Oil has hit a 15-month high on the back of optimism over the Opec deal which needs to be sorted out by November 30. But, with a record long position building across the combined benchmarks, a disappointment could leave some exposed. Full report to come within the hour....
Article / 23 May 2016 at 16:12 GMT

COT: Crude net-long jumped last week as short base collapsed

Head of Commodity Strategy / Saxo Bank
  • Net-buying in all sectors except metals because of aggressive copper selling 
  • Sugar longs hit a new record high 
  • Crude oil net-long jumped by 14% on fresh buying and shorts being reduced 
  • Soybean sector continuing to see strong demand 
  • Gold net-long only seeing a small reduction despite headwinds from stronger USD 
 Most commodities shone last week but copper got hammered. Pic: iStock

By Ole Hansen

Hedge funds increased commodity bets by 3% to 1.15 million lots, a two-year high, during the week ending May 17. Net buying was seen across all sectors apart from metals due to a second week of aggressive copper selling. Sugar longs hit a new record while crude oil longs jumped as the short base continued to dwindle on both WTI and Brent. 

Speculative positioning in Commodities

Sugar longs hit a new record while crude oil longs jumped as the short base continued to dwindle on both WTI and Brent. 

Speculative positioning in Commodities

The combined net-long on WTI and Brent crude jumped 75 million barrels during the week where traders were chasing the $50 level.

Combined oil positioning
Brent crude in particular saw continued reduction of short positions. This resulted in the long/short ratio reaching a new record above 16, meaning for every short position there are currently more than 16 longs.

Speculative positioning in WTI Crude oil

– Edited by Clare MacCarthy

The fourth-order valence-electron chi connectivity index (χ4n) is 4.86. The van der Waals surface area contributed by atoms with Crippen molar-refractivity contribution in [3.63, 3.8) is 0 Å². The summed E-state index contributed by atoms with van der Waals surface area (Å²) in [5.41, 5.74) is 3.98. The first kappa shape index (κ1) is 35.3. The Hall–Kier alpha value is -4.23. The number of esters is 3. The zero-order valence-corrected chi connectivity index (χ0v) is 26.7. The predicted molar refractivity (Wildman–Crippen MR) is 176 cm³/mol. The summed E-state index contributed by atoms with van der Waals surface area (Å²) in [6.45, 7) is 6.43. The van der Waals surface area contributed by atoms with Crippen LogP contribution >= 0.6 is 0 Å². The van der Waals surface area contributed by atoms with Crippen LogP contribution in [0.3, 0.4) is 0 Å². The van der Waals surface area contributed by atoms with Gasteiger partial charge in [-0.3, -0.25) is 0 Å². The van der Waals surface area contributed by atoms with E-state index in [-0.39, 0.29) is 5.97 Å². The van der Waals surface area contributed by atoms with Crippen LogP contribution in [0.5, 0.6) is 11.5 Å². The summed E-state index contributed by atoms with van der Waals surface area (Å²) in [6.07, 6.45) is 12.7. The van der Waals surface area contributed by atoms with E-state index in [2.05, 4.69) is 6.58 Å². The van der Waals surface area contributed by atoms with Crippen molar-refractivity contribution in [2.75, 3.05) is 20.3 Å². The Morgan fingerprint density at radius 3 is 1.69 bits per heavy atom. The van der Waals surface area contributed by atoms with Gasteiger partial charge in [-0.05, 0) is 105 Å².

Ole Hansen is head of commodity strategy at Saxo Bank. His Twitter account was cited by MarketWatch as one that investors should follow in 2016.

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Commitments of Traders: Commodities

23 May
fxtime fxtime
A 16:1 ratio seems more a tulip mania considering the increasing flotilla of crude stock holding. Whilst we have large outages on the world markets we aren't seeing a lift in the physical (deliverable) world demand curve imho.
23 May
Ole Hansen Ole Hansen
Hi fxtime. That is an increased risk that can not be ignored. The question right now is what will be the trigger? The seasonal inventory draw/increased refinery activity will provide support together with continued supply disruptions. On the other hand a halt to the slowdown in the weekly production estimates could send a scare through the (bull) market. Put options look like an interesting approach as a way of catching a potential wash-out as it may not become the focus before July.
23 May
fxtime fxtime
TOTALLY agree.....the safest route is via options. Straddle/Strangle OTM may be the safest but there are plenty of defined risk strategies available. Canada and Iran will likely be the quickest to fill supply disruptions as iran can soak any supply issues and Canada will soon return to its normal output...if the dollar increases its buying power we have another repricing effect too.


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